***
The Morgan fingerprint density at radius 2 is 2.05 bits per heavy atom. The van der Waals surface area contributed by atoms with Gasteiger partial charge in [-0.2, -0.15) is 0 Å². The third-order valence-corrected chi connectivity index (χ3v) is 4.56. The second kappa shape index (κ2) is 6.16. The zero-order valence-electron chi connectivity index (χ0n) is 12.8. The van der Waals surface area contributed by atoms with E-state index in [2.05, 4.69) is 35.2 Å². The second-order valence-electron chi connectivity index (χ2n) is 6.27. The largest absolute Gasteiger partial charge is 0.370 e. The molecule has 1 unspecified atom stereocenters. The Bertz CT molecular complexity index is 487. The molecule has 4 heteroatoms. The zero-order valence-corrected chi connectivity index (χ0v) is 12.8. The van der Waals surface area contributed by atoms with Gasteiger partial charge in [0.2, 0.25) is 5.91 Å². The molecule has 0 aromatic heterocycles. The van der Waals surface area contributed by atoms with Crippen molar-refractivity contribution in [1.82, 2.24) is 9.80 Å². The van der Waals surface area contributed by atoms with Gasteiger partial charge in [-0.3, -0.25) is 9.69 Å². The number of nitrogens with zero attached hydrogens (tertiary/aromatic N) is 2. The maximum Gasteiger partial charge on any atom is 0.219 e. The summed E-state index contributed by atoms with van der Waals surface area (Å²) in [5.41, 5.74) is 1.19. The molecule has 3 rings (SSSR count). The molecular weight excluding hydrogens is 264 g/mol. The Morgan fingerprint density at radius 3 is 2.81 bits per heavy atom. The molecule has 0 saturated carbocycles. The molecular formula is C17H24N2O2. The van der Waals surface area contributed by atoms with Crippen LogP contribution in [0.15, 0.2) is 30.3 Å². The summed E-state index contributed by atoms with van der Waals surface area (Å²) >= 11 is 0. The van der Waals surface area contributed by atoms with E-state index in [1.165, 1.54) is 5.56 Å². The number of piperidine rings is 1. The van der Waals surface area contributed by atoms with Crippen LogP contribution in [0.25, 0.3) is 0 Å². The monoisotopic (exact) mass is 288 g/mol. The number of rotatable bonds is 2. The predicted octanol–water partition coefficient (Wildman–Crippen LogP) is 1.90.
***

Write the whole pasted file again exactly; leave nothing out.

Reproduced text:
The Morgan fingerprint density at radius 2 is 2.05 bits per heavy atom. The van der Waals surface area contributed by atoms with Gasteiger partial charge in [-0.2, -0.15) is 0 Å². The third-order valence-corrected chi connectivity index (χ3v) is 4.56. The second kappa shape index (κ2) is 6.16. The zero-order valence-electron chi connectivity index (χ0n) is 12.8. The van der Waals surface area contributed by atoms with E-state index in [2.05, 4.69) is 35.2 Å². The second-order valence-electron chi connectivity index (χ2n) is 6.27. The largest absolute Gasteiger partial charge is 0.370 e. The molecule has 1 unspecified atom stereocenters. The Bertz CT molecular complexity index is 487. The molecule has 4 heteroatoms. The zero-order valence-corrected chi connectivity index (χ0v) is 12.8. The van der Waals surface area contributed by atoms with Gasteiger partial charge in [0.2, 0.25) is 5.91 Å². The molecule has 0 aromatic heterocycles. The van der Waals surface area contributed by atoms with Crippen molar-refractivity contribution in [1.82, 2.24) is 9.80 Å². The van der Waals surface area contributed by atoms with Gasteiger partial charge in [-0.3, -0.25) is 9.69 Å². The number of nitrogens with zero attached hydrogens (tertiary/aromatic N) is 2. The maximum Gasteiger partial charge on any atom is 0.219 e. The summed E-state index contributed by atoms with van der Waals surface area (Å²) in [5.41, 5.74) is 1.19. The molecule has 3 rings (SSSR count). The molecular weight excluding hydrogens is 264 g/mol. The Morgan fingerprint density at radius 3 is 2.81 bits per heavy atom. The molecule has 0 saturated carbocycles. The molecular formula is C17H24N2O2. The van der Waals surface area contributed by atoms with Crippen LogP contribution in [0.15, 0.2) is 30.3 Å². The summed E-state index contributed by atoms with van der Waals surface area (Å²) >= 11 is 0. The van der Waals surface area contributed by atoms with E-state index in [1.165, 1.54) is 5.56 Å². The number of piperidine rings is 1. The van der Waals surface area contributed by atoms with Crippen LogP contribution in [0.25, 0.3) is 0 Å². The monoisotopic (exact) mass is 288 g/mol. The number of rotatable bonds is 2. The predicted octanol–water partition coefficient (Wildman–Crippen LogP) is 1.90.